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The Great Unmentionable

The Great Unmentionable

Monday March 16 2020

Continuing the series marking the 50th anniversary of the Church of Scotland SRT, Dr Murdo Macdonald considers the issues surrounding the end of life in the 21st century.


Abraham lived a hundred and seventy-five years. Then Abraham breathed his last and died at a good old age, an old man and full of years; and he was gathered to his people.  His sons Isaac and Ishmael buried him in the cave of Machpelah near Mamre, in the field of Ephron son of Zohar the Hittite Abraham had bought from the Hittites. There Abraham was buried with his wife Sarah. Genesis 25:7- 11 (NIV)


OLD age is a gift, but even with the best of modern medical care, few of us can expect to come close to the great age which Abraham achieved as recorded in these verses in Genesis. I have to admit that I can’t help a wry smile when, later in Genesis, Abraham’s grandson Jacob describes his own 130 years as being “few and difficult”! (Genesis 47: 9).

However, most of us expect that we will see out our “three score years and ten” (Psalm 90: 10). Life expectancy in many societies, including our own, continues to rise: experts predict that the average child born in a developed country today can expect to live to be 100. This, of course has many consequences.

Humans have long dreamed of cheating death, of achieving physical immortality- there have even been serious scientific experiments which have attempted this. Where would most of us be without some form of medical augmentation- be that a heart valve or a new hip joint? However, although technological intervention can postpone the inevitable, as Benjamin Franklin quipped, death and taxes remain life’s only certainties.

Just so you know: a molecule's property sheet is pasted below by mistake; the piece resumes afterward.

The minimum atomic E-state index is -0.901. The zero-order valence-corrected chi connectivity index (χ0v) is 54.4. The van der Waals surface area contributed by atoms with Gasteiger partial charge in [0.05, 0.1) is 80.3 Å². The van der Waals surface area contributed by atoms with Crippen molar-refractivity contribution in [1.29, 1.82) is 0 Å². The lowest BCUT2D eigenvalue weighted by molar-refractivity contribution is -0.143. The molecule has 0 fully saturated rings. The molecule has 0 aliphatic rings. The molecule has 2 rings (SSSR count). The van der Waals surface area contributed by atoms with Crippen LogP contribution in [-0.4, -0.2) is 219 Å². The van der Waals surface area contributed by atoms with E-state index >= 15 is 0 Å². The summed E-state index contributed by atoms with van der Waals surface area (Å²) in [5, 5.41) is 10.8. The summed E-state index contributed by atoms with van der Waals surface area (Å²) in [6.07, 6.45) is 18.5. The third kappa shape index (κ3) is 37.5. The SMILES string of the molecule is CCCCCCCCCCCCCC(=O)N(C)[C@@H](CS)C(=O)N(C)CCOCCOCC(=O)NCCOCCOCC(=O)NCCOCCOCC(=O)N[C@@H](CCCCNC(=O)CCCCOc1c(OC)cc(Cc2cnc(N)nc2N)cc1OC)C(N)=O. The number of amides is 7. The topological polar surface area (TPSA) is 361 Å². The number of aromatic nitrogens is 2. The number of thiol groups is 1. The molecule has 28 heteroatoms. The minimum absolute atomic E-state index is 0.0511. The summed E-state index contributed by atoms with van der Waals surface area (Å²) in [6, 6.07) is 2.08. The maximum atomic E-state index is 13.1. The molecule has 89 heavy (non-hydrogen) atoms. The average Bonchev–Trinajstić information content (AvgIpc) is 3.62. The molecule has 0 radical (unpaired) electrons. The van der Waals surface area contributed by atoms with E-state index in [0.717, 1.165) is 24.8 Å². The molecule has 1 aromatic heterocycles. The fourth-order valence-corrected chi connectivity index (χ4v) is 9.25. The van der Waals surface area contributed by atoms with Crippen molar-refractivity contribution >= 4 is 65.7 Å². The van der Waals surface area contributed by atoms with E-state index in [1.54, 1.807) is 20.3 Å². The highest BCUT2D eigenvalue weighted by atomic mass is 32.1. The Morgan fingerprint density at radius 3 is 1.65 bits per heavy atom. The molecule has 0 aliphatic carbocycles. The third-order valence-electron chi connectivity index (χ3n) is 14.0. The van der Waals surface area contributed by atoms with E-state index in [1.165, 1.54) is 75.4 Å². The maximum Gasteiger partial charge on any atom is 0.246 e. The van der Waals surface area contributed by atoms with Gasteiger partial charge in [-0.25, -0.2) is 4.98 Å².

Despite that, death too often remains the great unmentionable. Many in our culture - including in the church - are uncomfortable with death, and it can be difficult to encourage people to face up to its inevitability. We also need to acknowledge that the end of life is much more than the moment of death; as our lives are increasingly lived online, there is a need to talk to our loved ones about our wishes for our “digital afterlife”- what to do about Facebook accounts, for example.

Many congregations are waking up to the need to have specific ministries for those in our communities who are coming towards the end of their lives. Some have found it helpful to work with organisations such as Anna Chaplains and Faith in Older People, as well as seeking support from more specialised agencies for issues such as dementia or loneliness

This discomfort around end of life issues can sometimes be reinforced by modern medicine- there can be a sense that every death represents a medical failure, rather than being willing to accept that death is a normal part of life. We are all grateful that medical interventions are often helpful and life enhancing. However, it is also necessary to recognise that there are times when ensuring comfort during a final illness is more appropriate than repeated life- prolonging interventions which may do nothing to enhance the experience of the end of the life of our loved one.

The Bible passage with which we began is a beautiful example of a life well lived and a death well died. The Scripture narrative makes it clear that Abraham was far from perfect, and the story of the fractured relationship between his two sons in the preceding chapters often makes painful reading. Yet, as we read here, at the end, Isaac and Ishmael, bitter rivals for the promises of the covenant, came together to honour and mourn for their father, and to bury him with the wife he loved.

The Bible encourages us to rejoice with those who rejoice, and also to mourn with those who mourn. We can all learn lessons from a good death, while affirming and celebrating the benefits which medical technologies bring.

Dr Murdo Macdonald is Policy Officer of the Church of Scotland SRT.